I knocked on the open door of room 304A at the College of William & Mary's Hugh Jones Hall and walked into the office of Tom Crockett, senior research associate and manager of High Performance Computing, or HPC.
“Are you Mike?” he asked.
“Yes," I said. "Are you Tom?”
“Yes," he said. "Welcome. Here, let’s go get Mike.”
I backed out of Crockett's office and he followed. He made a right and knocked on another open door. “Hey Mike,” I looked up and began to respond when Crockett cut me off, “Mike Pozulp, the student, is here for his interview.” Crockett was not talking to me, but rather to Mike Tighe, the systems engineer of HPC. I followed Tighe and Crockett down the hallway. Crockett stopped at one more open door, that of George Ruddy, the applications analyst of HPC.
The four of us arrived at the conference room. Crockett offered me a seat, which I graciously accepted. It was not until Crockett, Tighe and Ruddy took their seats, all in a row, all on the other side of the conference table, that I realized what was happening. This was going to be a panel interview.
At first, no one spoke. My leg started bouncing under the table. I attempted a smile. It came out like an awkward grin. Crockett, with my resume in front of him, spoke first. “Mike comes to us with good qualifications. Mike, can you take a minute to speak to them?”
“I, uh… um.” What could I say? I had taken a few computer science classes, and noted such on the resume I had submitted, but nothing else felt significant. HPC is a highly specialized subset of computer science to which I had absolutely no prior exposure. Finally, after several agonizing seconds, I found my voice.
“When I was much younger, I played around with HTML while designing part of a website. My senior year of high school I did well in Advanced Placement Computer Science, which got me credit for college-level intro computer science. I’m enrolled in Software Development and Database Systems. I have taken Data Structures and Discrete Math.”
Appearing neither satisfied nor dissatisfied, Crockett continued.
“What about HPC interests you?”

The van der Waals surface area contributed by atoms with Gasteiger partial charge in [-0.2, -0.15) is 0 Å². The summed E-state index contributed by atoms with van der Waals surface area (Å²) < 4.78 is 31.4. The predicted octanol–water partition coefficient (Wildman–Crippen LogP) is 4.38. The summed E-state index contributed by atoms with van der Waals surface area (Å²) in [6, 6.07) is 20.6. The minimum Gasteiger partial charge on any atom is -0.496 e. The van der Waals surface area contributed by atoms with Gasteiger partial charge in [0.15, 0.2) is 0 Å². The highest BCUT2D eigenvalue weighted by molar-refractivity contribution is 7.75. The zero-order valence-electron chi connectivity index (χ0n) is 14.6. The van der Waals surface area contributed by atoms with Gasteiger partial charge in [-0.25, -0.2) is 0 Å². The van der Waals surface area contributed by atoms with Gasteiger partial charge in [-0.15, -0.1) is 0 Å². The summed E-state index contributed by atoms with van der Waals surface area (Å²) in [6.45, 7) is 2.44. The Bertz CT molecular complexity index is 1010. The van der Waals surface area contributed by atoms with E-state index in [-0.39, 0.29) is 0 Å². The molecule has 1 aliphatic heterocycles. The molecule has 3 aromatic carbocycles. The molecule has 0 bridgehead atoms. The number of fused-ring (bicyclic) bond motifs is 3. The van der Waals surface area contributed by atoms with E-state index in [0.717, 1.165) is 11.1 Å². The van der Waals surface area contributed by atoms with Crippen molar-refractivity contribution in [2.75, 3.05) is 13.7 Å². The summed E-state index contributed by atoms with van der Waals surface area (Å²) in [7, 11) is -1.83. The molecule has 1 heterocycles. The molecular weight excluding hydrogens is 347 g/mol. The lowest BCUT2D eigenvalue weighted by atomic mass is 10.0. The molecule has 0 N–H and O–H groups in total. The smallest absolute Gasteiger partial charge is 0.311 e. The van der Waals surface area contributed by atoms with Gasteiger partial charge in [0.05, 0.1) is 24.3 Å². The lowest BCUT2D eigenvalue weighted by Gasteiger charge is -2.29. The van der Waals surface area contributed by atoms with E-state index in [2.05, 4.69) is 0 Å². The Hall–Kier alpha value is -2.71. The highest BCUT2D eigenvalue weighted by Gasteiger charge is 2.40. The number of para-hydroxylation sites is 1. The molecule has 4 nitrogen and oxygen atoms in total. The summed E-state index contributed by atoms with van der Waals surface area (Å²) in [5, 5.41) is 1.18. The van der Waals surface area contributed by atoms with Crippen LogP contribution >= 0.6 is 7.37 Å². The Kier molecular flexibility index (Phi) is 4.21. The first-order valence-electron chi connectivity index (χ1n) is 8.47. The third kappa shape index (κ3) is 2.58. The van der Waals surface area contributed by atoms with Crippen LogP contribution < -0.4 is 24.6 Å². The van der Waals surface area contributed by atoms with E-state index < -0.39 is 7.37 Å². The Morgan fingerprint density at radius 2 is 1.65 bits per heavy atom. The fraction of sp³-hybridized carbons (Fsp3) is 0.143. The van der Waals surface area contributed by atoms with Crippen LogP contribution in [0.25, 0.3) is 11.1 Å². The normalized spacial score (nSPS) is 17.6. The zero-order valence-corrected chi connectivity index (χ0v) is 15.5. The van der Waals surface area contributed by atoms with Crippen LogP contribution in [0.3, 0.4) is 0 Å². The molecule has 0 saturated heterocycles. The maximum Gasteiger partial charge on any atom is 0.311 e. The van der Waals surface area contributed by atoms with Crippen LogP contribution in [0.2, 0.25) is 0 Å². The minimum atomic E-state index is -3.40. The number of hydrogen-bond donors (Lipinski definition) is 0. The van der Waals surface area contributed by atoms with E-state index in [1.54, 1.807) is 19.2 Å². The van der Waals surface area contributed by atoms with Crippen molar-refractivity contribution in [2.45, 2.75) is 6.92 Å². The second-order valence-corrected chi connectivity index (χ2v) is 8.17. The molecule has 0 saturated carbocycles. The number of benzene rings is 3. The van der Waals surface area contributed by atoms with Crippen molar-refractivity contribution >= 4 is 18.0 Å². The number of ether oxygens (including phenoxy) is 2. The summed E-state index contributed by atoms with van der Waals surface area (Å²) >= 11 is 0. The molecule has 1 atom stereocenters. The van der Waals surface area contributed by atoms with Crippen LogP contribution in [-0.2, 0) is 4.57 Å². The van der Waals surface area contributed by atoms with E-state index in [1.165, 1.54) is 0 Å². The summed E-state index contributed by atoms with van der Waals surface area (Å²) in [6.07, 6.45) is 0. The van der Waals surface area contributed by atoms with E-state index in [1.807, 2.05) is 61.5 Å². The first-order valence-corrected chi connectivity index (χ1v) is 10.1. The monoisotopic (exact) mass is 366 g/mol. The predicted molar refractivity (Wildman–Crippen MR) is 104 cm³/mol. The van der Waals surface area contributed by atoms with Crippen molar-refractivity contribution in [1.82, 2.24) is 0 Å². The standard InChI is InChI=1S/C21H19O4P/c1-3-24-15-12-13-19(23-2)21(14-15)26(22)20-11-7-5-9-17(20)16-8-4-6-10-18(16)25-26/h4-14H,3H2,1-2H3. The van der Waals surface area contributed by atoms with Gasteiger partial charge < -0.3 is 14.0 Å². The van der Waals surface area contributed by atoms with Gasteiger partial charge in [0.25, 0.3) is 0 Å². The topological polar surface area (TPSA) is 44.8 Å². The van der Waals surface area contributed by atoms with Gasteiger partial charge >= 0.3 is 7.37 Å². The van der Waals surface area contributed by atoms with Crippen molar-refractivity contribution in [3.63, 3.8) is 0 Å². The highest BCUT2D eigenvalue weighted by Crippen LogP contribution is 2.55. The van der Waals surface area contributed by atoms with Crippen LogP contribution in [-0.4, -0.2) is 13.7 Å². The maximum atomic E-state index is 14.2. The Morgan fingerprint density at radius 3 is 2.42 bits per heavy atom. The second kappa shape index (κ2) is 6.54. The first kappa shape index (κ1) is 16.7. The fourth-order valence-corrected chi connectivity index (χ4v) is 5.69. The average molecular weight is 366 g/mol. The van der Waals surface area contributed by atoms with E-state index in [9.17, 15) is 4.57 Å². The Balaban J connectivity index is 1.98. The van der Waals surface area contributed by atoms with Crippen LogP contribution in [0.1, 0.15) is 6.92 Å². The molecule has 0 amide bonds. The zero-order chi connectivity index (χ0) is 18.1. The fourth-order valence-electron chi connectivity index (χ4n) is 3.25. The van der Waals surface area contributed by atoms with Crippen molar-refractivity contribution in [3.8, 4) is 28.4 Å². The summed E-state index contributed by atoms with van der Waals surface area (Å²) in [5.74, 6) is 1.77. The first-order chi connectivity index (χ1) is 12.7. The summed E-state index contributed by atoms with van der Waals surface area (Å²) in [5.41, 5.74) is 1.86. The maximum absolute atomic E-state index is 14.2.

Tough question. I didn’t even know what HPC was. I remembered what the acronym stood for because I looked it up prior to the interview, but I couldn’t say anything else about it.
“I like the hardware, the software, telecommunications, and the whole concept of computing,” I responded. A few books that I referenced in my cover letter came to mind. “I recently read ‘Code: The Hidden Language of Computer Hardware and Software’ by Charles Petzold. It was a really nice and accessible introduction to the underlying concepts of computing – like information theory and number representation – that concluded by walking the reader through the construction of an 8-bit adder. I also enjoyed reading ‘The Information’ by James Gleick, who provides biographical and historical context to contemporary telecommunications and information theory applications.”
At this point I looked up. When I talk, I think, and I tend to forget to look at whomever I’m talking to. Tighe caught my eye and used the opportunity to ask me his first question…
That was February 2012. It was the spring of my freshman year and I was studying computer science at the College of William & Mary in Williamsburg, Virginia. I’m now a rising senior at the college, finished with a computer science major, a minor in mathematics, a minor in economics, and still working for Crockett as the Undergraduate Assistant to High Performance Computing.
Last summer, I interned at NASA Ames Research Center, performing HPC research under the expert direction of Dr. Piyush Mehrotra, chief of the Advanced Supercomputing Division. It was wonderful. I listened to weekly talks on computational fluid dynamics methods. I witnessed beautiful visualizations of wingtip vortices and rotorcraft downwash. I was thrust into a brand new interest: aeronautics.
Last fall, after returning from Ames and beginning my junior year, I started looking around for new sources of aeronautical intrigue. While I didn’t find much at my little, beloved, liberal arts institution, I did get some valuable direction from academic advisors, mentors, and friends. Their consensus was a question: Have you looked at Langley? I had not.
Since January, I’ve been a full-time Langley Aerospace Research Student Scholar, or LARSS, intern at NASA Langley Research Center. I work for Garry Qualls, the eloquent, intelligent, and engaging project manager of a high-profile, two-phase NASA Centennial Challenge with $1.5 million in prize money for professional competitors. NASA Centennial Challenges are purposed with engaging industry and academia to develop technologies that are of interest to NASA. This particular challenge is focused on unpiloted aerial vehicles, or UAVs. The goal is to incentivize the development of UAV capabilities, operations, and protocols in order to aid and inform the integration of UAVs into the National Airspace System for the purpose of commerce.
Which is a long way of saying that I work with UAVs. Specifically, I write the software that runs the competition. Among many other features, the software that I wrote generates missions, scores competitors, maintains range safety and commands our UAV “Traffic Squadron.” In addition to writing software, I can also be found fixing 3D printers, soldering circuit boards, wiring avionics and flight testing our vehicles.
So, as for parting advice, do not fear the academic unknown (HPC), or the intimidating interview (three-on-one panel), just apply and try. The only thing worse than faltering in the face of unimaginable opportunity is missing it entirely.